This isn’t really surprising–I’m sure several things to into it.    Birth mothers are necessarily present when the child is born.  Birth fathers may not be.   I’d guess it is more likely that the child will be placed for adoption when the birth father isn’t around/involved.  And of course, there are instances we’ve discussed here, where birth fathers are cut out of the adoption process.   My point right here is just that the gender thing seems to me to interesting.  If we are creating these new and more complex families (in fact if not in law), the participation of men and women in these families may be somewhat different.   Just something I think about, I guess.

There’s more to say about the WSJ article and I’ll see what develops in the comments.  Meantime, I wanted to flag this brief posting from yesterday’s Motherlode column in the NYT.     This, too, gave me food for thought.  Are our children destined to be our children–no matter how we become parents?   That lengthy last quote has really struck with me.  I’m not sure what this matters for my topics here, but it seems to me it’s worth a few moments thoughts.

 

 

 

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2 responses to “Some Recent Adoption Notes

  1. There are some of the best comments on that article. I love what they are all saying. They are so practical and grounded in reality. Adoption is just so full of delusional entitlement, just like ART. Its really mean to make a kid feel like they were meant to be with the adopted family so they had to loose their genetic family. Some day people will look back and regret telling children that they had no fathers only two moms or whatever. Its messed up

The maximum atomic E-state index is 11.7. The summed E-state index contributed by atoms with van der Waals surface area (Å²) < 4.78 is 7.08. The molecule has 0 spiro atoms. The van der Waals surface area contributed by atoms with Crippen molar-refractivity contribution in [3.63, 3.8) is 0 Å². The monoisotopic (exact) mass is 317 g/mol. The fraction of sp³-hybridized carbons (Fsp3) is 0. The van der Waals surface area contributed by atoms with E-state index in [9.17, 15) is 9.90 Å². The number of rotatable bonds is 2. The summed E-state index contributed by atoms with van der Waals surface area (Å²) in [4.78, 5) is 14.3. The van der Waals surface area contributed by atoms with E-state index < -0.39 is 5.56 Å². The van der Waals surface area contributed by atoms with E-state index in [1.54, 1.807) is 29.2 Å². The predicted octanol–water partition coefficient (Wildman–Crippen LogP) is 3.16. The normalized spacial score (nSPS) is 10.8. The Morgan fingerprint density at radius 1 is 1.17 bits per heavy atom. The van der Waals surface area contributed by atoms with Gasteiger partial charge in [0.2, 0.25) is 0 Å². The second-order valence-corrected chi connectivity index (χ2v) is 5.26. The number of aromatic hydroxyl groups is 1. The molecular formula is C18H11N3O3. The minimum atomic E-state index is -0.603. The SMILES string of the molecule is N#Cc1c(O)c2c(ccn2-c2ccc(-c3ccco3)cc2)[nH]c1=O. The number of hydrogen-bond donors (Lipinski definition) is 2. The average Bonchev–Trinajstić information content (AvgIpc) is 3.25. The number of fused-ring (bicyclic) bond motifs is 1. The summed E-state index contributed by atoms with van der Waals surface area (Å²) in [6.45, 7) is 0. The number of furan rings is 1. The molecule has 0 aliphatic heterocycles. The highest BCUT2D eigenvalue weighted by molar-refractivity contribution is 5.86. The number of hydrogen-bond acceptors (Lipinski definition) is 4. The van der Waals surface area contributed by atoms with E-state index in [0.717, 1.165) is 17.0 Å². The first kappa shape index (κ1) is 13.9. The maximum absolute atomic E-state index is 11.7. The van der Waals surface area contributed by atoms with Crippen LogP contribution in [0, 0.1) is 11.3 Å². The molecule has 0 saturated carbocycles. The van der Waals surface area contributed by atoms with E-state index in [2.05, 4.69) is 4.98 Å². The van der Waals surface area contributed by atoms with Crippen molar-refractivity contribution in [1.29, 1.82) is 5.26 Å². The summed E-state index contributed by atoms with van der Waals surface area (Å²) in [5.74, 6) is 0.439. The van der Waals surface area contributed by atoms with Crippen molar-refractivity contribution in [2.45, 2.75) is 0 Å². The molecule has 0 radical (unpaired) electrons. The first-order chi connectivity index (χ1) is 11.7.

2. Welcome Back Julie,

    I like the new method of openness but the flaws that exist within it are problematic and potentially harmful as well.

    1. Even in enforceable states depending on the wording: the mother relies on the adopting parents to file the open adoption agreement with the adoption petition AND the judge to agree. Meanwhile she has signed away all rights and on a standard TPR (termination of parental rights) form she waives notice of the adoption. If the agreement is not submitted with the petition there is no enforcement.

    2. All agencies that offer an expectant parent the right to choose open adoption as an option – advertise that option to get the expectant mother in the door – even in states where it is not enforceable. It is close to the line if not over it in my opinion. Kind of like advertise these shoes will make you lose weight.

    3. The openness does not, and in fact hides the fact, that even for adoptions happening today, those adoptees in many, if not most of the states are still denied the right to the original birth certificate when they reach the age of majority. To me it is an equality right denied to adoptees for the sole reason being that they are adopted.

    The concern noted at the end of the article is ridiculous: “One risk of setting up enforceable agreements, Dr. Grotevant says, is that they might not take into account how relationships among the children and families naturally evolve over time. People move, new relationships develop and attitudes can change.” Is that not the role of the agency and the lawyer to create an agreement that sees those very concerns, and builds into the agreement that recognises life happens, and at different points you agree to sit down and reassess how busy or not your life is, what happens if one moves to another state, what happens if xyz happen? They get paid huge sums of money so they should be able to create some type of living agreement.